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Lecture

Lecture 1

8 Pages
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Department
Biology
Course Code
BIO271H1
Professor
Ohana

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Lecture 1
Structure & Function of Neurons; Actions Potentials
Central Nervous System
Peripheral Nervous System
Organization of the Nervous System
oMade up of neurons and glia
oNeurons can be further divided
Sensory neurons provide input (external or internal
world)
Interneurons perform computational processing
Motor neurons efferent fibers, provide output from
brain
Neurons
oVary in structure and properties
oUse same basic mechanisms to send signals
o**Neurons vary in shape and size, but most neurons are divided
into four functional regions, each specialized for a particular
task; signal reception, signal integration, signal conduction, or
signal transmission to other cells
oSignal reception reception of input from outside world, receives
signals
oSignal integration integration of signal
oSignal conduction conducts integrated signals along the
neuron, potentials across long distances
oSignal transmission neurons transmits signal to effector or to
next neuron
oTherefore, signals are transmitted from one end of the neuron to
the other, but not in the opposite direction (specific polarity in
neuron)
Neural Zones
oFour functional zones motor neuron (sends signals from CNS
to skeletal muscles, control animal movement)
Signal reception
Dendrites and the cell body (soma)
Incoming signal received and converted to change
in membrane potential
Signal integration
Axon hillock located at junction of the cell body
and the axon; incoming signals from dendrites and
the cell body are conducted to the axon hillock
www.notesolution.com
Strong signal is converted to an action potential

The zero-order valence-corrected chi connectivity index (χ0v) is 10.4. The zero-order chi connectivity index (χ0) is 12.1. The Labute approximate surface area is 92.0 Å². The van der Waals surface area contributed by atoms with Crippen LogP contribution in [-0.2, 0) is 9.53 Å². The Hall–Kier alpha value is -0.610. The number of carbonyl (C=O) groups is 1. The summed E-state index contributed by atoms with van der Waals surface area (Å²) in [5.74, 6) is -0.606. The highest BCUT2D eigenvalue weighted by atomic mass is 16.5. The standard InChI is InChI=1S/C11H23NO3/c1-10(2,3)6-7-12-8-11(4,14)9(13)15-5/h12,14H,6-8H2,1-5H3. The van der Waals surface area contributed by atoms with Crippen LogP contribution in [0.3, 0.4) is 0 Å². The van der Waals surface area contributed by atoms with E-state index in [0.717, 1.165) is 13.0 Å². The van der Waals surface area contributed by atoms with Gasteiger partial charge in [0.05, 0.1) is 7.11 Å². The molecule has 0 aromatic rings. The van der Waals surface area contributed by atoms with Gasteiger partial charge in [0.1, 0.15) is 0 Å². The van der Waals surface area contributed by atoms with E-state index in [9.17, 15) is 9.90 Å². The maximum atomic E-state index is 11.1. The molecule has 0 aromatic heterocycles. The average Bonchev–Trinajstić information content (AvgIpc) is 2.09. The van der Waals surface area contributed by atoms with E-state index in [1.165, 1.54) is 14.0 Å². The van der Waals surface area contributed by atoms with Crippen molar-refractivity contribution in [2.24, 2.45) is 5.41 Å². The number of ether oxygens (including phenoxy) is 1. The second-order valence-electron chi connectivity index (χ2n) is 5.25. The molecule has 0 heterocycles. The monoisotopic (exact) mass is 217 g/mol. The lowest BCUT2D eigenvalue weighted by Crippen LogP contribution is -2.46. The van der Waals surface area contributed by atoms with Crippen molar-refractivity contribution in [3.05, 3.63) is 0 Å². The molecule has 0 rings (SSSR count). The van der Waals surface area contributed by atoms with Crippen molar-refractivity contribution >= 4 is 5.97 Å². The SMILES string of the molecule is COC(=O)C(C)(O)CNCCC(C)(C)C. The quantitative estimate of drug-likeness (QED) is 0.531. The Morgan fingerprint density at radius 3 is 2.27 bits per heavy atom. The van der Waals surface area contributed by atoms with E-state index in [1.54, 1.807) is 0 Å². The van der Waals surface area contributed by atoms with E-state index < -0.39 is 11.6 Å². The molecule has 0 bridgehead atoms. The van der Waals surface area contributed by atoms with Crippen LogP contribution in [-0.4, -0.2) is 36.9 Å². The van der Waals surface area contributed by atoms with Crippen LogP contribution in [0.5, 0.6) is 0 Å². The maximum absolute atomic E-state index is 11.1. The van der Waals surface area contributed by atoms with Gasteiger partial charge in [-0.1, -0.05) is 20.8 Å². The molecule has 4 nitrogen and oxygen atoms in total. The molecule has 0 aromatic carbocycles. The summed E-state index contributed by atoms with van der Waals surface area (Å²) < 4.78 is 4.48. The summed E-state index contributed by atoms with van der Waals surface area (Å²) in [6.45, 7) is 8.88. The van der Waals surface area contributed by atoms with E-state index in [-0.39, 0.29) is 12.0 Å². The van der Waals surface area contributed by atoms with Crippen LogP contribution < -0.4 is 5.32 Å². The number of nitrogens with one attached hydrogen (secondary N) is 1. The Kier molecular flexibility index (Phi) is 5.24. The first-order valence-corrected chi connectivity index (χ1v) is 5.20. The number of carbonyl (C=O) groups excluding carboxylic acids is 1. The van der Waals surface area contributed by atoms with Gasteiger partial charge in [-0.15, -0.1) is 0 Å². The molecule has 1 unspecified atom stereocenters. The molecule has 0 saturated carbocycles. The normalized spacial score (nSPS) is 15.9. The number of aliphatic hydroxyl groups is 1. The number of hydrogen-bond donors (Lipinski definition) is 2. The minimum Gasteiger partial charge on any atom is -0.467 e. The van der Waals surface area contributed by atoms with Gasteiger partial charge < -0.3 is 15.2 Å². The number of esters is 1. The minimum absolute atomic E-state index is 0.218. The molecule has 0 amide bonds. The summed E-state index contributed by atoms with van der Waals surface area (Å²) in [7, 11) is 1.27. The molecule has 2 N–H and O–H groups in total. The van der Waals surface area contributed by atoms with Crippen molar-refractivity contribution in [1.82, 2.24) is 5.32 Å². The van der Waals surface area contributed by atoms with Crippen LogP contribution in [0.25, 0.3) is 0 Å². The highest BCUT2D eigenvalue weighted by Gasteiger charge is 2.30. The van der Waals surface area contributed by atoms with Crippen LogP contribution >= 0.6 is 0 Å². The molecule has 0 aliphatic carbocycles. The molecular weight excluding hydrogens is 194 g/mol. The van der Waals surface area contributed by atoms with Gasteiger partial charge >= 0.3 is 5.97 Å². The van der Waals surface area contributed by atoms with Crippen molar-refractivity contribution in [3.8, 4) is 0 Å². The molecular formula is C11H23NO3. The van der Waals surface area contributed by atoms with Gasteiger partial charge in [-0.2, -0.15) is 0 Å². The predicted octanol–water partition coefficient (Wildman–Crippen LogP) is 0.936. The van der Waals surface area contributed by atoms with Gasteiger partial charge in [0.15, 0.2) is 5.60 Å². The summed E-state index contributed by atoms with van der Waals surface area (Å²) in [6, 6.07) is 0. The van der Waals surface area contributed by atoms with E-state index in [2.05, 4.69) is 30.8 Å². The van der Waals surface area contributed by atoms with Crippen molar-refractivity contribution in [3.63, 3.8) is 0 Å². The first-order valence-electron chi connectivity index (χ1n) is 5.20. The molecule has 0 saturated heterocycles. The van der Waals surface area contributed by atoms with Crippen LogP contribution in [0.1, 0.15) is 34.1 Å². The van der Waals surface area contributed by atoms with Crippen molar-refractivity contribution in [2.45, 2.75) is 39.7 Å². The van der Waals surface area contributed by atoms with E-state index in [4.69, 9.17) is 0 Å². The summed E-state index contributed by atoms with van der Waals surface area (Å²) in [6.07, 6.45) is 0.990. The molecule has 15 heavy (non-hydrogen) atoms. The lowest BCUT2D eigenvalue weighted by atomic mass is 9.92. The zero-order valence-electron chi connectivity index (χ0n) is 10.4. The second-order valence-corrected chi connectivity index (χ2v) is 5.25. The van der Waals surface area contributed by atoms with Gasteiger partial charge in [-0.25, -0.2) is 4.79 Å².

(AP)
A change in membrane potential initiates APs
Signal conduction
AP conducted to axon terminals (some wrapped in
myelin sheath which aids conduction)
AP travels down axon
Signal transmission
Axon terminals
Release of neurotransmitter transmits a signal to
the target cell
oSummary notes
Membrane Potential
oLike all cells, neurons have a resting membrane potential, which
is negative at rest
oNeurons have resting potential, negative at rest
oPotential a difference between charges of the inside and
outside
oWhat determines membrane potential?
Differences in ion concentrations ([X]in/[X]out)
Selective permeability of the membrane not any ion can
go through any channel at any time
Membrane Separates Charges
oMembrane acts as a capacitor maintains separation of charges
oIons pass to the other side of the membrane through ion
channels, and are transported or pumped across by other
proteins
oPumps and transporters are active utilize energy (ATP in
pumps)
oNormal at rest is -70 volts
oWhen further away from membrane, dont have potential (no
differences seen)
Ion Channels
oAllow passive transport of ions across the membrane
oExhibit ion selectivity
oSome channels are open most of the time, while others are gated
by stimuli (ligand-gated channels, voltage-gated channels)
Electrochemical Equilibrium
Electrochemical Potential
oWhen ions diffuse across membrane they carry a net charge and
generate an electrical potential difference
www.notesolution.com